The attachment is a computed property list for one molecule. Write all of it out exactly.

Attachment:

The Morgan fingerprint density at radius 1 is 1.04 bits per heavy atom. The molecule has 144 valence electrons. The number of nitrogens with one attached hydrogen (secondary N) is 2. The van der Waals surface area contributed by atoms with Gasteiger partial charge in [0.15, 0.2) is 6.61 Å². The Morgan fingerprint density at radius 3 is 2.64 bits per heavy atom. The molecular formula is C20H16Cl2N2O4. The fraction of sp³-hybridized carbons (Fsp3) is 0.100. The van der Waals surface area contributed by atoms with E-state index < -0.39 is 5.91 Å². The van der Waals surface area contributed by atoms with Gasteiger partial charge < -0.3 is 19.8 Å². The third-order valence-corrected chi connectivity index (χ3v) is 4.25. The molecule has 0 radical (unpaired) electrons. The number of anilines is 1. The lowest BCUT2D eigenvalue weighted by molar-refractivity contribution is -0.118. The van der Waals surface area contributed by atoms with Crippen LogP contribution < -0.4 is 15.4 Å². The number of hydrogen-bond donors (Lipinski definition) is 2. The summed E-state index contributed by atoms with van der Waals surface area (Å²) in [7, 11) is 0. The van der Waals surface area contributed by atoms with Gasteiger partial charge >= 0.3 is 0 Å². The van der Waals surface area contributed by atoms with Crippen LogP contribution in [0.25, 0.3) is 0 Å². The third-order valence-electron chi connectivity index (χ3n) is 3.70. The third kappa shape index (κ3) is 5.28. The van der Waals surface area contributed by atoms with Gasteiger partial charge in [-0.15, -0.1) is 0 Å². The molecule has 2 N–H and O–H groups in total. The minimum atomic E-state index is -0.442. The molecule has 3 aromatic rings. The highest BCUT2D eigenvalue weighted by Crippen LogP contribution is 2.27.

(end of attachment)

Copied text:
The Morgan fingerprint density at radius 1 is 1.04 bits per heavy atom. The molecule has 144 valence electrons. The number of nitrogens with one attached hydrogen (secondary N) is 2. The van der Waals surface area contributed by atoms with Gasteiger partial charge in [0.15, 0.2) is 6.61 Å². The Morgan fingerprint density at radius 3 is 2.64 bits per heavy atom. The molecular formula is C20H16Cl2N2O4. The fraction of sp³-hybridized carbons (Fsp3) is 0.100. The van der Waals surface area contributed by atoms with E-state index < -0.39 is 5.91 Å². The van der Waals surface area contributed by atoms with Gasteiger partial charge < -0.3 is 19.8 Å². The third-order valence-corrected chi connectivity index (χ3v) is 4.25. The molecule has 0 radical (unpaired) electrons. The number of anilines is 1. The lowest BCUT2D eigenvalue weighted by molar-refractivity contribution is -0.118. The van der Waals surface area contributed by atoms with Crippen LogP contribution < -0.4 is 15.4 Å². The number of hydrogen-bond donors (Lipinski definition) is 2. The summed E-state index contributed by atoms with van der Waals surface area (Å²) in [7, 11) is 0. The van der Waals surface area contributed by atoms with Gasteiger partial charge >= 0.3 is 0 Å². The van der Waals surface area contributed by atoms with Crippen LogP contribution in [0.25, 0.3) is 0 Å². The third-order valence-electron chi connectivity index (χ3n) is 3.70. The third kappa shape index (κ3) is 5.28. The van der Waals surface area contributed by atoms with Gasteiger partial charge in [-0.15, -0.1) is 0 Å². The molecule has 2 N–H and O–H groups in total. The minimum atomic E-state index is -0.442. The molecule has 3 aromatic rings. The highest BCUT2D eigenvalue weighted by Crippen LogP contribution is 2.27.